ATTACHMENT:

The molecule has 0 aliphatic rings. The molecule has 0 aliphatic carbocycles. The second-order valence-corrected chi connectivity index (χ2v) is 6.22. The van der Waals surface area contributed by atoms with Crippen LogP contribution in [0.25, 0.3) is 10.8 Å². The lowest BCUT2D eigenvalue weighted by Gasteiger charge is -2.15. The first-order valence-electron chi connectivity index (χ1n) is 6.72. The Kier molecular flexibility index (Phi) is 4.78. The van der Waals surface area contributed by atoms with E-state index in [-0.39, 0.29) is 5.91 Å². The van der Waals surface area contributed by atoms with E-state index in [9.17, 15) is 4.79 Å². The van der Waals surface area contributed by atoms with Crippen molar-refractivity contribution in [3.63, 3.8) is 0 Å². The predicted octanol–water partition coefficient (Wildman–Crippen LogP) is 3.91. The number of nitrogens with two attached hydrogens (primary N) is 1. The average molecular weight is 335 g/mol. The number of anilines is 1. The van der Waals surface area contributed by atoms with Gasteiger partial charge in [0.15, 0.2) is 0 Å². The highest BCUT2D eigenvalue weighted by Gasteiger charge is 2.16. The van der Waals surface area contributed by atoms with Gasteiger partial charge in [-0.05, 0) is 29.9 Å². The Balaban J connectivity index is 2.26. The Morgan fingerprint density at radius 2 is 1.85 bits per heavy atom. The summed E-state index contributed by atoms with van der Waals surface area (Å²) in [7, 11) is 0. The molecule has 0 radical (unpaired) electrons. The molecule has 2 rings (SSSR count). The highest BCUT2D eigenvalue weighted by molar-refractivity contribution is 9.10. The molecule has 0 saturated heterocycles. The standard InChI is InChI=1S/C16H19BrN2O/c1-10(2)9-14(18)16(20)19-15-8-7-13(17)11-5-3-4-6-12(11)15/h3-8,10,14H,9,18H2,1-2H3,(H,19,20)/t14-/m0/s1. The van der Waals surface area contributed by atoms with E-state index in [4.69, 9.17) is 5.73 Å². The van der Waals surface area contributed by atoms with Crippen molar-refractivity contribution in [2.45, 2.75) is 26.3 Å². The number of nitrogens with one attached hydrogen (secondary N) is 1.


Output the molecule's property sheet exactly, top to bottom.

The molecule has 0 aliphatic rings. The molecule has 0 aliphatic carbocycles. The second-order valence-corrected chi connectivity index (χ2v) is 6.22. The van der Waals surface area contributed by atoms with Crippen LogP contribution in [0.25, 0.3) is 10.8 Å². The lowest BCUT2D eigenvalue weighted by Gasteiger charge is -2.15. The first-order valence-electron chi connectivity index (χ1n) is 6.72. The Kier molecular flexibility index (Phi) is 4.78. The van der Waals surface area contributed by atoms with E-state index in [-0.39, 0.29) is 5.91 Å². The van der Waals surface area contributed by atoms with E-state index in [9.17, 15) is 4.79 Å². The van der Waals surface area contributed by atoms with Crippen molar-refractivity contribution in [3.63, 3.8) is 0 Å². The predicted octanol–water partition coefficient (Wildman–Crippen LogP) is 3.91. The number of nitrogens with two attached hydrogens (primary N) is 1. The average molecular weight is 335 g/mol. The number of anilines is 1. The van der Waals surface area contributed by atoms with Gasteiger partial charge in [0.15, 0.2) is 0 Å². The highest BCUT2D eigenvalue weighted by Gasteiger charge is 2.16. The van der Waals surface area contributed by atoms with Gasteiger partial charge in [-0.05, 0) is 29.9 Å². The Balaban J connectivity index is 2.26. The Morgan fingerprint density at radius 2 is 1.85 bits per heavy atom. The summed E-state index contributed by atoms with van der Waals surface area (Å²) in [7, 11) is 0. The molecule has 0 radical (unpaired) electrons. The molecule has 2 rings (SSSR count). The highest BCUT2D eigenvalue weighted by molar-refractivity contribution is 9.10. The molecule has 0 saturated heterocycles. The standard InChI is InChI=1S/C16H19BrN2O/c1-10(2)9-14(18)16(20)19-15-8-7-13(17)11-5-3-4-6-12(11)15/h3-8,10,14H,9,18H2,1-2H3,(H,19,20)/t14-/m0/s1. The van der Waals surface area contributed by atoms with E-state index in [4.69, 9.17) is 5.73 Å². The van der Waals surface area contributed by atoms with Crippen molar-refractivity contribution in [2.45, 2.75) is 26.3 Å². The number of nitrogens with one attached hydrogen (secondary N) is 1.